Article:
Never have so many been so worried about losing their jobs while feeling so reluctant to do them. This thought shot to mind last week as the new year was upended by worrying new strains of Covid, a fresh round of lockdowns and more job cuts.
Close behind came another idea: there has never been a better time to study the ways of the cunning minimalist.
This is a species of worker, common to every office, who instinctively knows how to avoid the tiresome, invisible work that makes life easier for colleagues but that gains little attention or credit.
Instead, they focus on high-profile stuff. The boss’s pet project. Work that gets noticed, inside and preferably outside too, because doing it makes one more marketable and thus invincible.
I wish I could say I came up with the cunning minimalism term that so aptly describes this unvirtuous circle of craftiness, but I did not. I heard it the other day from a despairing friend who was trying to work out how she and her husband could juggle another spate of home-schooling and childcare on top of their demanding jobs.
“Both of us have always believed that, if you work hard, you’ll get ahead, so that’s what we’ve always done,” she said. “But it’s killing us now so I’ve decided we have to be cunning minimalists and be more strategic about what we do or don’t do to get by.”
She was joking, mostly, but not entirely. The trouble was that she, like me, was so averse to the idea of shirking that she had never worked out how to be a successful minimalist, cunning or otherwise, despite years of close observation.
He was grumpy and slightly intimidating, so managers disliked asking him to do something if a nicer, more agreeable person could do it instead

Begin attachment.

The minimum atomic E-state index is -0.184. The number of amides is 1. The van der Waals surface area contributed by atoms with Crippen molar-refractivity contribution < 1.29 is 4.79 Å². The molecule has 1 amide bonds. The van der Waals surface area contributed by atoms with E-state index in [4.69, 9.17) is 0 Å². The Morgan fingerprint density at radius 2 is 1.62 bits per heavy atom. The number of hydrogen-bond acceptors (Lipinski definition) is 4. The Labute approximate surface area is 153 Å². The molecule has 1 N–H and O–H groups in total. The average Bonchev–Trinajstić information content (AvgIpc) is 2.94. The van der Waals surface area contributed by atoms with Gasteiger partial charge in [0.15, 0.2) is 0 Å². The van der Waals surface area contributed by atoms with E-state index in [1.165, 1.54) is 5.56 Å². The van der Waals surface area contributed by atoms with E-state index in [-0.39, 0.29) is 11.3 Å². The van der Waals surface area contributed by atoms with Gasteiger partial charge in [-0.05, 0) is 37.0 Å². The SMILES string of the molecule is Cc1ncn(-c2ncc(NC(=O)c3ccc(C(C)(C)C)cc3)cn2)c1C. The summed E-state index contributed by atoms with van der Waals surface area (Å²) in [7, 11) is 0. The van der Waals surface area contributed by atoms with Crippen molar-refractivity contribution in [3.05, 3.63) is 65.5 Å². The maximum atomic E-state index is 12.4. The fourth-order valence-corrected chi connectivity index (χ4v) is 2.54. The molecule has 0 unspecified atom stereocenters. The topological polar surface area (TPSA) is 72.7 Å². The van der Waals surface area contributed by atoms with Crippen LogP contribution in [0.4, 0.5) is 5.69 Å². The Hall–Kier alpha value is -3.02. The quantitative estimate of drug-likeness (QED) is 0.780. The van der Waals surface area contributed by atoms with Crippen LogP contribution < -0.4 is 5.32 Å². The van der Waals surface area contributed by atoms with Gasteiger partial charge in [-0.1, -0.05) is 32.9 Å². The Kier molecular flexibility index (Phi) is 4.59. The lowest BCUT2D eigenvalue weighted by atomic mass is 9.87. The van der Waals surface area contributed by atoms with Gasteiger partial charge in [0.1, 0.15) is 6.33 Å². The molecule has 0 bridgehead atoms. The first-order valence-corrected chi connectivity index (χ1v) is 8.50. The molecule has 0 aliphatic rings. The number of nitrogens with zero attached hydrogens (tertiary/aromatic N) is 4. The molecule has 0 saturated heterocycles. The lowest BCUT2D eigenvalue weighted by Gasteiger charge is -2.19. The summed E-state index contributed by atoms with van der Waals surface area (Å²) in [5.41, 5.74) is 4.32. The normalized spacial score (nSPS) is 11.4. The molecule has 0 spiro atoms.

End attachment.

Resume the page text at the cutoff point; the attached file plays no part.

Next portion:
The first time I noticed a master in action I was working in an Australian newsroom that, like a lot of other places, had a rota for weekend shifts. Everyone was on it except for one middle-aged reporter. His absence meant that everyone else had to do a bit more work.
“How come he doesn’t have to work on Sundays?” I asked a manager one day. The manager’s face clouded as he explained the man had refused to do weekend work and no one, including the editor, was inclined to make him.
This did the man no harm at all. He proceeded to glide from job to golden job in a career that glistened with awards, acclaim and book deals.
How did he do it? The same way I have watched countless others do it in every place I’ve worked at since. He was grumpy and slightly intimidating, so managers disliked asking him to do something if a nicer, more agreeable person could do it instead. He was also an expert at saying no, a skill the nicer people often lacked, and adept at staying onside with the boss and the boss’s most powerful lieutenants.
Crucially, he was rarely in the office, which meant he avoided being asked to do things in the first place.
Covid-19 has upset this strategy in two distinct ways. First, hiding outside the office can be less of a foolproof ploy if everyone is working from home and managers feel the need to keep a closer eye on who is doing what.
Far more importantly, dumping extra work on colleagues has gone from being vaguely unpleasant to potentially dangerous.
Before the pandemic took hold, chronic work stress had become such a widespread problem that the World Health Organisation officially listed burnout as an occupational phenomenon in 2019.
The same year, close to 30 per cent of US workers said they felt burnt out at work “very often” or “always”. Once Covid hit, another survey found 41 per cent of US workers who had managed to keep their jobs felt their work was burning them out.
In other words, the cunning minimalist has become an increasingly risky management problem. The resentment they breed was bad enough in good times, but at a time when so many workers face so much hardship and stress, it is intolerable.
More than ever, companies need staff to be as generous and collegial as possible. Letting the minimalists roam free is not just unfair and unreasonable, it also encourages the rest of us to think about joining their ranks to survive.
– Copyright The Financial Times Limited 2021